By Asif Ali Ashraf
The Indus River originates from a spring in Tibet. It then travels through Ladakh (Indian held Kashmir) where it is joined by other small rivulets and streams. Still in its infancy, it eventually it enters Baltistan, where it is known as the Khaplu River. The glacier melt from the many glaciers of Gilgit Baltistan and the influx from different rivers, such as the Hunza and Gilgit, enter the flow near Jaglote/Bunji and the Indus/Khaplu swells to become the Indus/ Abbasin (Father of the river).
Gilgit Baltistan is the biggest fresh water reservoir in the world outside of the polar region, and as yet is a relatively untapped resource with the exception of the Indus River mentioned above. So far, only India and Pakistan countries vie with each other over this reservoir, although it is to be expected that others will enter into the fray in future as fresh water increases in scarcity as a resource. The upper hand is held by India in the military power balance between India and Pakistan as far conventional weaponry is concerned. Pakistan is concentrating on building its nuclear weaponry arsenal to counter this superiority. Pakistan is also buddying up with China as another way to get an edge, particularly with respect to Gilgit Baltistan as disputed territory with India.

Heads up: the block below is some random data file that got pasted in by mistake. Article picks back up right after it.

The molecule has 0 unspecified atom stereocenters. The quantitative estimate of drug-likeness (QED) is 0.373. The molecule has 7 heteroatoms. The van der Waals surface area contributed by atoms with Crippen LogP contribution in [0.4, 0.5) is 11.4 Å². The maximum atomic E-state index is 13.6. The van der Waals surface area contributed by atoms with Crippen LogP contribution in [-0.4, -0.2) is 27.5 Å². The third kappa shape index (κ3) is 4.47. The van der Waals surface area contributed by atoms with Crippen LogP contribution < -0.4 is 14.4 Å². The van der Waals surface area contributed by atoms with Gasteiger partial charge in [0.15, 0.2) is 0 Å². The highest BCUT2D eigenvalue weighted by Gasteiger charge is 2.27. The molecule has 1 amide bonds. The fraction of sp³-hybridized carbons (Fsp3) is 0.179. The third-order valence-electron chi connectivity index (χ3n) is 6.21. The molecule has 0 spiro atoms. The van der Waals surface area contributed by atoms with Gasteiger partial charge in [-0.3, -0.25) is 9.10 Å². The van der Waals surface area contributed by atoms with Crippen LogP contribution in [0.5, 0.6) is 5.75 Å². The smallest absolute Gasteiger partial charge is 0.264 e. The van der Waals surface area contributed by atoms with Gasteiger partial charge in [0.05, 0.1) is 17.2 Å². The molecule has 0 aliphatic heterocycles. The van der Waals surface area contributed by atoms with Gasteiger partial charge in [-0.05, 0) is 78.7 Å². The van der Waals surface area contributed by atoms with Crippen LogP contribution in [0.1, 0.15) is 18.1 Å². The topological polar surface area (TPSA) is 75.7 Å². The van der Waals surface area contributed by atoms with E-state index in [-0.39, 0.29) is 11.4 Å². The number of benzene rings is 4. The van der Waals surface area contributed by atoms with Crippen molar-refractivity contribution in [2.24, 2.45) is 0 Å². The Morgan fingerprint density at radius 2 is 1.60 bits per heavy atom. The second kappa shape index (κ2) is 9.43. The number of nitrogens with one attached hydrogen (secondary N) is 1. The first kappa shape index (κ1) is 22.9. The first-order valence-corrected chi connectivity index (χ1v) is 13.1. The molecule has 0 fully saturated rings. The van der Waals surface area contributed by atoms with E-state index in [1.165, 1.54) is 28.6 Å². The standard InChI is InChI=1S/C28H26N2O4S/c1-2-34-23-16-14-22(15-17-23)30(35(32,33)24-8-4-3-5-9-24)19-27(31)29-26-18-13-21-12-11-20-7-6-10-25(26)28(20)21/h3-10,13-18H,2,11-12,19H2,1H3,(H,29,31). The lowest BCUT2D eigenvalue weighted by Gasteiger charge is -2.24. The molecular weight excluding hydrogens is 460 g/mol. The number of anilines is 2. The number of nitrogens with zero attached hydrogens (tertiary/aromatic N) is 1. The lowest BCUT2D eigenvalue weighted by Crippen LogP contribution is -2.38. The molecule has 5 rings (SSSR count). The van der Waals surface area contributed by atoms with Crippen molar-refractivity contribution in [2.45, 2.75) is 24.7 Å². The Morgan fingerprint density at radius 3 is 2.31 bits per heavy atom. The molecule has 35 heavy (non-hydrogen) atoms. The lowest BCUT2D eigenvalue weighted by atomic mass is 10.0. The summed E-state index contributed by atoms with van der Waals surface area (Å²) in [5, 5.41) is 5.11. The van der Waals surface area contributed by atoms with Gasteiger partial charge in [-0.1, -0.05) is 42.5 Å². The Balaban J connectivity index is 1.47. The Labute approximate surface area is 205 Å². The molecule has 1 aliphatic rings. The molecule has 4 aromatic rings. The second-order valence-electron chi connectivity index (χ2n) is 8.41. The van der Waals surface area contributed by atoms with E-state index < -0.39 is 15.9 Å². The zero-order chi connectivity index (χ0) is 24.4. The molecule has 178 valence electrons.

Pakistan’s relationship with China cost a large section of Gilgit Baltistan in 1963 when Pakistan ceded a large chunk of territory to the Chinese. The Siachen Glacier was a significant component of the Shaksgam Tract. In present times, the Pakistan China Economic Corridor is being developed, despite the fact that the people of Gilgit Baltistan have been kept out of the discussion. Gilgit Baltistan is the key to the project. However, it is possible that there can be not just the one, but numerous economic corridors, all of which should give some economic benefit to GB, which currently it’s not.